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Coronavirus Communications – PM could do better, a lot better

Coronavirus communications from the government are being scrutinised by the entire population. I was deeply concerned by Boris Johnson’s performance during yesterday’s press briefing. As my phone went berserk in the aftermath it became clear I wasn’t alone.

Coronavirus communications image

I got texts from friends who were confused by the PM’s announcements, a call from a pub owner who was defiant about closing and messages from parents who felt none the wiser about when schools will shutdown.

Summing it all up was a former colleague who is managing the news-desk of one of Britain’s main national broadcasters:

“That was a f&*%ing car crash”.

Maybe a tad harsh, but he’s right that Boris should be doing far, far better.

A meticulous coronavirus communications strategy, containing carefully crafted messages, is hard to do when things are moving so fast. But it is absolutely vital. There is simply no room for vagueness, ambiguity or improvisation and I think Johnson failed on all three of those measures and just couldn’t resist the urge to wing it.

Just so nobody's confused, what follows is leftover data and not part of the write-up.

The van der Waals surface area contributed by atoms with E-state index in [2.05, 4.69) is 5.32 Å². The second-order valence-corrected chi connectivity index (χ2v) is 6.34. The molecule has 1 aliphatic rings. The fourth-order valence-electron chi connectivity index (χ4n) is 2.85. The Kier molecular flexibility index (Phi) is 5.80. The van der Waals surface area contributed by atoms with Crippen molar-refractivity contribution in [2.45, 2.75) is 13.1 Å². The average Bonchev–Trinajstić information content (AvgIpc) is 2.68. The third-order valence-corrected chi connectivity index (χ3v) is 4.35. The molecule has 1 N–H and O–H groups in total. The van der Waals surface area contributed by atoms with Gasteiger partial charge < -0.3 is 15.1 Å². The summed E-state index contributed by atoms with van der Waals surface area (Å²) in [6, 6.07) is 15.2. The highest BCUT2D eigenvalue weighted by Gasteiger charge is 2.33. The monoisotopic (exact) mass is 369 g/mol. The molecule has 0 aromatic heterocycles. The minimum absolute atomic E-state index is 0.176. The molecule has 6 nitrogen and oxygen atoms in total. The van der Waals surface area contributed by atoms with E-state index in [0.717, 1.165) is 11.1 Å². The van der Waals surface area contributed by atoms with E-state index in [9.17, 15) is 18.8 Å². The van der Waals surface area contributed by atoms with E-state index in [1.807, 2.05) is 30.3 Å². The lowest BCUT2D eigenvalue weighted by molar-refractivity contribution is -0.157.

Effective crisis comms relies on giving clear, decisive, detailed information in the right tone. But that is not what we heard on Monday.

Urging people not to go to bars and restaurants without actually closing them – or being on the front foot about what provision you will make for the hospitality industry – was a confused and confusing message. It generated ill will among landlords and the catering trade, who feel hung out to dry in relation to their insurance, and judging from the pubs I went past last night was counter productive anyway.

That clanger has been widely covered this morning but what worried me just as much was the way that Johnson responded to reporters’ questions towards the end of the briefing. He was asked what he would do to help low income households, a question which gave him the perfect opportunity to land a reassuring message along the lines of “we are all in this together and people will not be left stranded”.